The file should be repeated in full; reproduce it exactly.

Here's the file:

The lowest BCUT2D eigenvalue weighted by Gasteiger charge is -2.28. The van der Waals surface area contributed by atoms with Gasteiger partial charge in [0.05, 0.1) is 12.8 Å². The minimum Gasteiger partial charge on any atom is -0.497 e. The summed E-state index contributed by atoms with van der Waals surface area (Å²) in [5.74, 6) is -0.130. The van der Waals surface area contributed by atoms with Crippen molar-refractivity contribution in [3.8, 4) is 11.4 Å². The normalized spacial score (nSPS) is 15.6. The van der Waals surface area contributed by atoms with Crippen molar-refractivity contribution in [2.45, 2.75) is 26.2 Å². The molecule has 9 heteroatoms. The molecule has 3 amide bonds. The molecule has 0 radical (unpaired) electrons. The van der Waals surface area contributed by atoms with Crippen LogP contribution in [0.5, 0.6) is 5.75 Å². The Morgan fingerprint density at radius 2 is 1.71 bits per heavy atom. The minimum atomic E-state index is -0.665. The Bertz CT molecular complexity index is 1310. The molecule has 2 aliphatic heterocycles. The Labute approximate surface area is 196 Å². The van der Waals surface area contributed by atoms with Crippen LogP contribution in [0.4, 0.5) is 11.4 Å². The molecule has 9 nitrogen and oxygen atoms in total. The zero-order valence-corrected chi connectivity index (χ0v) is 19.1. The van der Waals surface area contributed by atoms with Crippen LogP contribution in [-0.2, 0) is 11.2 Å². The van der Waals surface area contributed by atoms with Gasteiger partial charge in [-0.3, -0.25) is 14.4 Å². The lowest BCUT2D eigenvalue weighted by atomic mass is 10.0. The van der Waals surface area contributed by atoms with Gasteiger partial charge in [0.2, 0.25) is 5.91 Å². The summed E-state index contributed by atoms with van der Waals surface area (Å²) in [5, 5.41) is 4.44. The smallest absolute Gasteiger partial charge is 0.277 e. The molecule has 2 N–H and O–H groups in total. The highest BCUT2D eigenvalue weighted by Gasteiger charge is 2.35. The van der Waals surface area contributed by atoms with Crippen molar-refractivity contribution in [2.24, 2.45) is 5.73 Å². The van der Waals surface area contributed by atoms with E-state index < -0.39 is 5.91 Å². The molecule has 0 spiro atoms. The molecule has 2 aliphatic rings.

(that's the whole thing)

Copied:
The lowest BCUT2D eigenvalue weighted by Gasteiger charge is -2.28. The van der Waals surface area contributed by atoms with Gasteiger partial charge in [0.05, 0.1) is 12.8 Å². The minimum Gasteiger partial charge on any atom is -0.497 e. The summed E-state index contributed by atoms with van der Waals surface area (Å²) in [5.74, 6) is -0.130. The van der Waals surface area contributed by atoms with Crippen molar-refractivity contribution in [3.8, 4) is 11.4 Å². The normalized spacial score (nSPS) is 15.6. The van der Waals surface area contributed by atoms with Crippen molar-refractivity contribution in [2.45, 2.75) is 26.2 Å². The molecule has 9 heteroatoms. The molecule has 3 amide bonds. The molecule has 0 radical (unpaired) electrons. The van der Waals surface area contributed by atoms with Crippen LogP contribution in [0.5, 0.6) is 5.75 Å². The Morgan fingerprint density at radius 2 is 1.71 bits per heavy atom. The minimum atomic E-state index is -0.665. The Bertz CT molecular complexity index is 1310. The molecule has 2 aliphatic heterocycles. The Labute approximate surface area is 196 Å². The van der Waals surface area contributed by atoms with Crippen LogP contribution in [0.4, 0.5) is 11.4 Å². The molecule has 9 nitrogen and oxygen atoms in total. The zero-order valence-corrected chi connectivity index (χ0v) is 19.1. The van der Waals surface area contributed by atoms with Crippen LogP contribution in [-0.2, 0) is 11.2 Å². The van der Waals surface area contributed by atoms with Gasteiger partial charge in [-0.3, -0.25) is 14.4 Å². The lowest BCUT2D eigenvalue weighted by atomic mass is 10.0. The van der Waals surface area contributed by atoms with Gasteiger partial charge in [0.2, 0.25) is 5.91 Å². The summed E-state index contributed by atoms with van der Waals surface area (Å²) in [5, 5.41) is 4.44. The smallest absolute Gasteiger partial charge is 0.277 e. The molecule has 2 N–H and O–H groups in total. The highest BCUT2D eigenvalue weighted by Gasteiger charge is 2.35. The van der Waals surface area contributed by atoms with Crippen molar-refractivity contribution in [2.24, 2.45) is 5.73 Å². The van der Waals surface area contributed by atoms with E-state index < -0.39 is 5.91 Å². The molecule has 0 spiro atoms. The molecule has 2 aliphatic rings.